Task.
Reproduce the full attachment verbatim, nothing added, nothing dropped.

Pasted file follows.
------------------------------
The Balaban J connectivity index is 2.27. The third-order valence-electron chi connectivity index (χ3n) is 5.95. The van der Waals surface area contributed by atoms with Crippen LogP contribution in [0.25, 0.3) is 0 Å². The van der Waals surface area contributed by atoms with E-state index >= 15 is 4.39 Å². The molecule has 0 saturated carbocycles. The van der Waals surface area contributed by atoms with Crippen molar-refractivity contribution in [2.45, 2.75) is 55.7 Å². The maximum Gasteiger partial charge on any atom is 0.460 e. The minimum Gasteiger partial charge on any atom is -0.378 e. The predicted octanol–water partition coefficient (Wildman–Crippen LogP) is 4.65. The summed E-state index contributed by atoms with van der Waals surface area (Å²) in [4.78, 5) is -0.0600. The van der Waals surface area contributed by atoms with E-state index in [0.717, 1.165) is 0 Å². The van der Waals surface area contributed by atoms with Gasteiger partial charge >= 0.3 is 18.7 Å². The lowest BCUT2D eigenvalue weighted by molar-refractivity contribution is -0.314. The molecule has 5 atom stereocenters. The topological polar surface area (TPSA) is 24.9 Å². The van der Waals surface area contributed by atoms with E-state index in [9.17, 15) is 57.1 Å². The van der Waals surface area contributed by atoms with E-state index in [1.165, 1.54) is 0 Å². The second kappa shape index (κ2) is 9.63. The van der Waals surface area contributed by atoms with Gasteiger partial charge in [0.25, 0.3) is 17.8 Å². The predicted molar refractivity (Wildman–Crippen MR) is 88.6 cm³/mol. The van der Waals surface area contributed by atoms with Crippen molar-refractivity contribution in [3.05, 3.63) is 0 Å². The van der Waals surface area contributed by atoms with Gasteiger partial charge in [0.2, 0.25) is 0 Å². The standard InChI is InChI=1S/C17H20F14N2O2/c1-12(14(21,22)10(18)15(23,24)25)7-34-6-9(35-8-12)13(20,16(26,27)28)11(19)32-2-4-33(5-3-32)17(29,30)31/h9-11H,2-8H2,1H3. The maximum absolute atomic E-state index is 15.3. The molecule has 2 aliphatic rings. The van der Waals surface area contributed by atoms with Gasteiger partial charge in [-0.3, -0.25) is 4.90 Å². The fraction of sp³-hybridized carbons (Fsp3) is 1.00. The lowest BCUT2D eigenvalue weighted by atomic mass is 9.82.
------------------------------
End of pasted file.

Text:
The Balaban J connectivity index is 2.27. The third-order valence-electron chi connectivity index (χ3n) is 5.95. The van der Waals surface area contributed by atoms with Crippen LogP contribution in [0.25, 0.3) is 0 Å². The van der Waals surface area contributed by atoms with E-state index >= 15 is 4.39 Å². The molecule has 0 saturated carbocycles. The van der Waals surface area contributed by atoms with Crippen molar-refractivity contribution in [2.45, 2.75) is 55.7 Å². The maximum Gasteiger partial charge on any atom is 0.460 e. The minimum Gasteiger partial charge on any atom is -0.378 e. The predicted octanol–water partition coefficient (Wildman–Crippen LogP) is 4.65. The summed E-state index contributed by atoms with van der Waals surface area (Å²) in [4.78, 5) is -0.0600. The van der Waals surface area contributed by atoms with E-state index in [0.717, 1.165) is 0 Å². The van der Waals surface area contributed by atoms with Gasteiger partial charge >= 0.3 is 18.7 Å². The lowest BCUT2D eigenvalue weighted by molar-refractivity contribution is -0.314. The molecule has 5 atom stereocenters. The topological polar surface area (TPSA) is 24.9 Å². The van der Waals surface area contributed by atoms with E-state index in [9.17, 15) is 57.1 Å². The van der Waals surface area contributed by atoms with E-state index in [1.165, 1.54) is 0 Å². The second kappa shape index (κ2) is 9.63. The van der Waals surface area contributed by atoms with Gasteiger partial charge in [0.25, 0.3) is 17.8 Å². The predicted molar refractivity (Wildman–Crippen MR) is 88.6 cm³/mol. The van der Waals surface area contributed by atoms with Crippen molar-refractivity contribution in [3.05, 3.63) is 0 Å². The van der Waals surface area contributed by atoms with Gasteiger partial charge in [0.2, 0.25) is 0 Å². The standard InChI is InChI=1S/C17H20F14N2O2/c1-12(14(21,22)10(18)15(23,24)25)7-34-6-9(35-8-12)13(20,16(26,27)28)11(19)32-2-4-33(5-3-32)17(29,30)31/h9-11H,2-8H2,1H3. The maximum absolute atomic E-state index is 15.3. The molecule has 2 aliphatic rings. The van der Waals surface area contributed by atoms with Gasteiger partial charge in [-0.3, -0.25) is 4.90 Å². The fraction of sp³-hybridized carbons (Fsp3) is 1.00. The lowest BCUT2D eigenvalue weighted by atomic mass is 9.82.